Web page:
THE legality of Brighton’s tallest building will be contested in the High Court next week.
Opposition to the 40-storey tower at Brighton Marina will make the case at a judicial review on Wednesday and Thursday that the building obstructs marina traffic.
Development bosses behind the £250 million scheme have brushed off the concerns saying the tower’s foundations were a long way from the marina’s channel for boats.
Brunswick Developments Andrew Goodall said there had been good progress on the development of up to 850 homes with the cofferdam foundations of the 40-storey tower now complete and drying out.
Mr Goodall said: “We are waiting for the water to be removed over the next month before starting to build the tower and we will start work on the piling in June
“From January the whole project will take about four years so we are about 1.5 years in.
“We will wait a little longer before we start selling from off-plan, it will be about 18 months before they come on to market.”
Concerns have been raised by opponents about the aesthetics of flats already completed and the level of foreign ownership of homes coming on to the market with some claiming up to 90 per cent of homes have been sold to overseas buyers.
Mr Goodall said: “It’s about 50/50 but of those most of them are rented out.
“Last time I spoke to [estate agents] Leaders there were just a couple left.
“We’re very happy how it’s gone at the moment.”
Resident and architecture expert Robert Powell first applied for a judicial review in August over possible interference with public rights of navigation.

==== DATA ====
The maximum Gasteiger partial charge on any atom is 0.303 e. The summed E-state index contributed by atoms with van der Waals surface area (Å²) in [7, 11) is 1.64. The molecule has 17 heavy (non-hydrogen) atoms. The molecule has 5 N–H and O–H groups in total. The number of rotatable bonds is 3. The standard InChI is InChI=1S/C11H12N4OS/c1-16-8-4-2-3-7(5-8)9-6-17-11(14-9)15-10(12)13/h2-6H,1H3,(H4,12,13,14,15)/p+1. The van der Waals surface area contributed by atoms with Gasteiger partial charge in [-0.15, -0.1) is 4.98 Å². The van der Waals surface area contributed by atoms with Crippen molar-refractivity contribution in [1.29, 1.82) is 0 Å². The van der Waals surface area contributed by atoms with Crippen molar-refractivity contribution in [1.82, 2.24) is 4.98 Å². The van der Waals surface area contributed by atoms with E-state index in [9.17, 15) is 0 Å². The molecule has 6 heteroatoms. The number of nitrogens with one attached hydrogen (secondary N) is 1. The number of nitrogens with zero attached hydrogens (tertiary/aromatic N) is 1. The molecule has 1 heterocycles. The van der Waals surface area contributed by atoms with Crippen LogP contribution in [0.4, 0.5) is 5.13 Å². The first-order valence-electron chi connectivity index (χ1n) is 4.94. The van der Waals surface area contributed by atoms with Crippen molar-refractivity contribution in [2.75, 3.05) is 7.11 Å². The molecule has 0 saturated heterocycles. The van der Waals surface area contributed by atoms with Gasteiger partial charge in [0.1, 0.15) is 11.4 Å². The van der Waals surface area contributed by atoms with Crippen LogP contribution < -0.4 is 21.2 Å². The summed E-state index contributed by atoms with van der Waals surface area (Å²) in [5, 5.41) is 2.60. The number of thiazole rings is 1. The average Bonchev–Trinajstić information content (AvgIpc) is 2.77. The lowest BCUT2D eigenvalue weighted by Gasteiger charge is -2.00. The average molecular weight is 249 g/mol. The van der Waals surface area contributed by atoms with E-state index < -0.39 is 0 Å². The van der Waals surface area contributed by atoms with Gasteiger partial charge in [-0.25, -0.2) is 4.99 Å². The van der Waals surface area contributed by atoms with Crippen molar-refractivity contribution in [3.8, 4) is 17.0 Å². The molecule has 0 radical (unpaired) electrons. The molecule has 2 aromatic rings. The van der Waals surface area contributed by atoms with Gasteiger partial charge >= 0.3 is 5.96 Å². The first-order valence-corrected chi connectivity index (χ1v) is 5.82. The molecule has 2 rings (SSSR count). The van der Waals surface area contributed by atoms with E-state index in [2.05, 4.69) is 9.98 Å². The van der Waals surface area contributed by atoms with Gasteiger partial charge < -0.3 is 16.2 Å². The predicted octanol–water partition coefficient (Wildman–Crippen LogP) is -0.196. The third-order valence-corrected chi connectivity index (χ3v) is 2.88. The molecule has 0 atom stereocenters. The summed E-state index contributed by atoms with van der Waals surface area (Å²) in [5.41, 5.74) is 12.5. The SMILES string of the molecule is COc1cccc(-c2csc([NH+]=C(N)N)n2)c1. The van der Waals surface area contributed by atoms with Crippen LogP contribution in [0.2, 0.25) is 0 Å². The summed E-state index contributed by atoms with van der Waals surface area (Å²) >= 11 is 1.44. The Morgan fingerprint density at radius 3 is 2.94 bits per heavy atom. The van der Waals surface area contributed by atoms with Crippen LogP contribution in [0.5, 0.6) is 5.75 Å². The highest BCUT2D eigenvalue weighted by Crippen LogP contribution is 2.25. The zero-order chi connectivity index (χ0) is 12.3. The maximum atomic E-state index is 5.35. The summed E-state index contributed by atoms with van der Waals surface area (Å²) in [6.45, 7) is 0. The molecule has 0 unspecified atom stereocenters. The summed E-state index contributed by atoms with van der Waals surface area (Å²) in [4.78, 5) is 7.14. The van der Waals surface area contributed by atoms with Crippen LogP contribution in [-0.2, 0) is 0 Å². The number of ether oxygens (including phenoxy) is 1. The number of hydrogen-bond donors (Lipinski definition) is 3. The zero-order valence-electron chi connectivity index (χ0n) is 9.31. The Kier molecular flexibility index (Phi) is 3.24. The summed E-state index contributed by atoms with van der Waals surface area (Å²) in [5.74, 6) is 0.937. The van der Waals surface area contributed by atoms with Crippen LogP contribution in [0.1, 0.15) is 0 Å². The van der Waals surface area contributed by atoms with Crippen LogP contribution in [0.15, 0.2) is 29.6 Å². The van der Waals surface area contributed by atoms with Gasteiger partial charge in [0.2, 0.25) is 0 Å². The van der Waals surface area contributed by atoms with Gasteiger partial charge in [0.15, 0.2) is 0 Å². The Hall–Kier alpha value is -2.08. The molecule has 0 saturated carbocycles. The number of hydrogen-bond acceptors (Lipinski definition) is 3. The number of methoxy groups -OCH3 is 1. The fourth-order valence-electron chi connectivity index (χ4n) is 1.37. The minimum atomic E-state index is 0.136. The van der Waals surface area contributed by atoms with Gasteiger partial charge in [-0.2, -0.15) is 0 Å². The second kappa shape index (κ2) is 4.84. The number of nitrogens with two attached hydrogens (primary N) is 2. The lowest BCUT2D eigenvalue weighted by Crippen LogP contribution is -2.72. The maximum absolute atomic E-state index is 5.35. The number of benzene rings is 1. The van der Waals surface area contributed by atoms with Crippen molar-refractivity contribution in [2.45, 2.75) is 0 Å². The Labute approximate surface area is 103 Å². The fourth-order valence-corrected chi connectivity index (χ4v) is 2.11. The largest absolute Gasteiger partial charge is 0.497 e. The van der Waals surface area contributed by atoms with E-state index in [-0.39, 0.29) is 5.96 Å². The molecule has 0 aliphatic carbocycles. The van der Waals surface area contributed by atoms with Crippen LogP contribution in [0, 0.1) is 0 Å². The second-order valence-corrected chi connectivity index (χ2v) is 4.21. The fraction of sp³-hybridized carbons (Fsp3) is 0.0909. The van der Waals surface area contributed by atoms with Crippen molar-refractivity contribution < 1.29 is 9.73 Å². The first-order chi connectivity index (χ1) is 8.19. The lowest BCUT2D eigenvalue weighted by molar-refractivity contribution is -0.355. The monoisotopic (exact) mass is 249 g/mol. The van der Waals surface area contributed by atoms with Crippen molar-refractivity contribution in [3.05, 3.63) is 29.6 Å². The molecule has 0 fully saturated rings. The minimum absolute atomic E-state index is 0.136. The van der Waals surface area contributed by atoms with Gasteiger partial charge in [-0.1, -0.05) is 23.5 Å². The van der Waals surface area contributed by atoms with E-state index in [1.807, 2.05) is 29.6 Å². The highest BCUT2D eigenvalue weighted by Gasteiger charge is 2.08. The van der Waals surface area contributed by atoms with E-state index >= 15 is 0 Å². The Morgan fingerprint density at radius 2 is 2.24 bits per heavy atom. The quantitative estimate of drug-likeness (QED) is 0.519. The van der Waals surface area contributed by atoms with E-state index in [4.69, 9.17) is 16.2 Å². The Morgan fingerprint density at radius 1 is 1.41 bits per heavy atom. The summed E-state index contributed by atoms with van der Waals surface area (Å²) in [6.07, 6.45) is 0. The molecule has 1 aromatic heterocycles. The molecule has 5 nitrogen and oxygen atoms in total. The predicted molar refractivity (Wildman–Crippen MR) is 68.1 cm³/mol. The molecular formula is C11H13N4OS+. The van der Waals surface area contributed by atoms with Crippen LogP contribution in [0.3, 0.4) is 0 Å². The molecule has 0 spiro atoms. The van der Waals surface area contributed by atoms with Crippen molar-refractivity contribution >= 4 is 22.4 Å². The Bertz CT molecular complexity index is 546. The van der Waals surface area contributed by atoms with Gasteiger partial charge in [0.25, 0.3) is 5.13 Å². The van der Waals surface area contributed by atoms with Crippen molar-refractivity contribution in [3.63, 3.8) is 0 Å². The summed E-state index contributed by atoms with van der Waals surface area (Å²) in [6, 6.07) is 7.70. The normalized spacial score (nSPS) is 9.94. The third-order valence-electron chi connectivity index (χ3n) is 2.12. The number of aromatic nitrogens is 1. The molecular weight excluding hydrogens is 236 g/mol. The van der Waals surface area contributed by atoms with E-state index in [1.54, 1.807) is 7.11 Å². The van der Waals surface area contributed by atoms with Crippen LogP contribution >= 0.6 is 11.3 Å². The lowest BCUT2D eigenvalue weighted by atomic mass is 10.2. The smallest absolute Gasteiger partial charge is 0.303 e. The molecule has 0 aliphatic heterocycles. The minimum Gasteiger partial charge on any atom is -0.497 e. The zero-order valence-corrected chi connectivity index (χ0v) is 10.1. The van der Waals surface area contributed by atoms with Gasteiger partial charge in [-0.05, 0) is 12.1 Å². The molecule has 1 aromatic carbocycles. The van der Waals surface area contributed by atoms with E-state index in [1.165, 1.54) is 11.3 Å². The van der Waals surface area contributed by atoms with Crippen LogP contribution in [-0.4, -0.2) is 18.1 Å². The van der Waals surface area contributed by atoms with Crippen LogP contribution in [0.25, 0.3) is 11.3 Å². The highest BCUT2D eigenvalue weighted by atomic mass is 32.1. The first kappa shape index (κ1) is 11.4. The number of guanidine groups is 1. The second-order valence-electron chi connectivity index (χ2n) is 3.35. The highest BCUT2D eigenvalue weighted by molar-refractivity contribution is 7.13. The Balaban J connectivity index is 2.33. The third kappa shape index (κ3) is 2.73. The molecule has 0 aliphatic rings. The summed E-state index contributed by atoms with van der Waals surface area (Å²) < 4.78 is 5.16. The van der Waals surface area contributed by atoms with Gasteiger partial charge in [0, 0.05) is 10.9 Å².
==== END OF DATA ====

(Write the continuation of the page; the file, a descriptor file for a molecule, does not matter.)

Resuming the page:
Brighton Marina Action Group failed with an earlier review in 2015 over the height and density of the development.
Mr Powell said a line of steel deflection piles to mark the northern limit of the dredged channel will be a hazard to yachts.
He said: “The floating booms have to move vertically some 7.5 metres with the tidal variation but I believe the fixing detail is inadequate and will corrode over time in the marine environment.
“Any vessel losing engine power could clash with the steel piles and the narrowness of the navigable channel will make it extremely difficult for yachts to turn into wind to lower their sails.
Mr Goodall said: “The cofferdam has been in place already for nearly six months, there will be no interference with the development as the building fits within the cofferdam.
“It is outside the dredged channel, you couldn’t get to the cofferdam, you can’t get to the building because its not in the dredged area.
“It is a long away from it.”